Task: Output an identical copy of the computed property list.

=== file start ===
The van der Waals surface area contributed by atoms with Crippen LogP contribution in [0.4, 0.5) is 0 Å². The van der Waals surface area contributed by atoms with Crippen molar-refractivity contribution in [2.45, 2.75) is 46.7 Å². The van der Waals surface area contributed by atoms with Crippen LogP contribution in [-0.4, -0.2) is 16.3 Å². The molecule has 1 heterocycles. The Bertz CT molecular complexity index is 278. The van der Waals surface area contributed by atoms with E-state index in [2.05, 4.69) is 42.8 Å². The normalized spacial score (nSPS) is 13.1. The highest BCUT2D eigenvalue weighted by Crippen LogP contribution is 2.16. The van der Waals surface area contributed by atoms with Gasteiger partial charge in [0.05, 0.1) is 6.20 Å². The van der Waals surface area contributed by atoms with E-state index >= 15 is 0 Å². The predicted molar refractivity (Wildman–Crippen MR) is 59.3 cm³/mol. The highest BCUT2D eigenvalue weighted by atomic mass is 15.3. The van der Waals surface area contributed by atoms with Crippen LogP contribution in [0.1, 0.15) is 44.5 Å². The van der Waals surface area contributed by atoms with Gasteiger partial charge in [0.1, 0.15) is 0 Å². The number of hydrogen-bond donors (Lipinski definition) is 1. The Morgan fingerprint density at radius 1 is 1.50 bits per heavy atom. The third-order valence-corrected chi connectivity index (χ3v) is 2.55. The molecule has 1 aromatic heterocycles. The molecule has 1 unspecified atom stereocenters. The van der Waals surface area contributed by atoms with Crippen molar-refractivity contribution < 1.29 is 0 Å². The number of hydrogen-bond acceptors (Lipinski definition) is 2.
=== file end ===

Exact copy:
The van der Waals surface area contributed by atoms with Crippen LogP contribution in [0.4, 0.5) is 0 Å². The van der Waals surface area contributed by atoms with Crippen molar-refractivity contribution in [2.45, 2.75) is 46.7 Å². The van der Waals surface area contributed by atoms with Crippen LogP contribution in [-0.4, -0.2) is 16.3 Å². The molecule has 1 heterocycles. The Bertz CT molecular complexity index is 278. The van der Waals surface area contributed by atoms with E-state index in [2.05, 4.69) is 42.8 Å². The normalized spacial score (nSPS) is 13.1. The highest BCUT2D eigenvalue weighted by Crippen LogP contribution is 2.16. The van der Waals surface area contributed by atoms with Gasteiger partial charge in [0.05, 0.1) is 6.20 Å². The van der Waals surface area contributed by atoms with E-state index >= 15 is 0 Å². The predicted molar refractivity (Wildman–Crippen MR) is 59.3 cm³/mol. The highest BCUT2D eigenvalue weighted by atomic mass is 15.3. The van der Waals surface area contributed by atoms with Crippen LogP contribution in [0.1, 0.15) is 44.5 Å². The van der Waals surface area contributed by atoms with Gasteiger partial charge in [0.1, 0.15) is 0 Å². The number of hydrogen-bond donors (Lipinski definition) is 1. The Morgan fingerprint density at radius 1 is 1.50 bits per heavy atom. The third-order valence-corrected chi connectivity index (χ3v) is 2.55. The molecule has 1 aromatic heterocycles. The molecule has 1 unspecified atom stereocenters. The van der Waals surface area contributed by atoms with Crippen molar-refractivity contribution < 1.29 is 0 Å². The number of hydrogen-bond acceptors (Lipinski definition) is 2.